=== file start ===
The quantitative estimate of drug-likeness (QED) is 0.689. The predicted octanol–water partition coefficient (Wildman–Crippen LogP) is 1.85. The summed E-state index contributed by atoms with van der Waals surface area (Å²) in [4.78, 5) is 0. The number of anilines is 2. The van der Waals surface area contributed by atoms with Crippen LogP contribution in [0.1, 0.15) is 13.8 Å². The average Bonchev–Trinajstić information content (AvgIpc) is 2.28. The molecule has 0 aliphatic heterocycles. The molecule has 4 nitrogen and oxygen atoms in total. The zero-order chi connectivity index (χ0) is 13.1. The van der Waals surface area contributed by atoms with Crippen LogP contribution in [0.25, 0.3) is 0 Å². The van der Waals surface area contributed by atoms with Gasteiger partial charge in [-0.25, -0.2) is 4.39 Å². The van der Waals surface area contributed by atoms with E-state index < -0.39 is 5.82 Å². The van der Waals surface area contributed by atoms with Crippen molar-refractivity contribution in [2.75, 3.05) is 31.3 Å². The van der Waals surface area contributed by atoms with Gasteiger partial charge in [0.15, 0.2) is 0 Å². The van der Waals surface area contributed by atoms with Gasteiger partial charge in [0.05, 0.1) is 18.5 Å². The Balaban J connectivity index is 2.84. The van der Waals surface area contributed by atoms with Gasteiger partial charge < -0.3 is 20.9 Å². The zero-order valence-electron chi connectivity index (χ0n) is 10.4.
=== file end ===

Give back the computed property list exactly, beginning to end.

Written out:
The quantitative estimate of drug-likeness (QED) is 0.689. The predicted octanol–water partition coefficient (Wildman–Crippen LogP) is 1.85. The summed E-state index contributed by atoms with van der Waals surface area (Å²) in [4.78, 5) is 0. The number of anilines is 2. The van der Waals surface area contributed by atoms with Crippen LogP contribution in [0.1, 0.15) is 13.8 Å². The average Bonchev–Trinajstić information content (AvgIpc) is 2.28. The molecule has 0 aliphatic heterocycles. The molecule has 4 nitrogen and oxygen atoms in total. The zero-order chi connectivity index (χ0) is 13.1. The van der Waals surface area contributed by atoms with Crippen LogP contribution in [0.25, 0.3) is 0 Å². The van der Waals surface area contributed by atoms with Gasteiger partial charge in [-0.25, -0.2) is 4.39 Å². The van der Waals surface area contributed by atoms with E-state index < -0.39 is 5.82 Å². The van der Waals surface area contributed by atoms with Crippen molar-refractivity contribution in [2.75, 3.05) is 31.3 Å². The van der Waals surface area contributed by atoms with Gasteiger partial charge in [0.15, 0.2) is 0 Å². The van der Waals surface area contributed by atoms with Gasteiger partial charge in [0.05, 0.1) is 18.5 Å². The Balaban J connectivity index is 2.84. The van der Waals surface area contributed by atoms with Gasteiger partial charge < -0.3 is 20.9 Å². The zero-order valence-electron chi connectivity index (χ0n) is 10.4.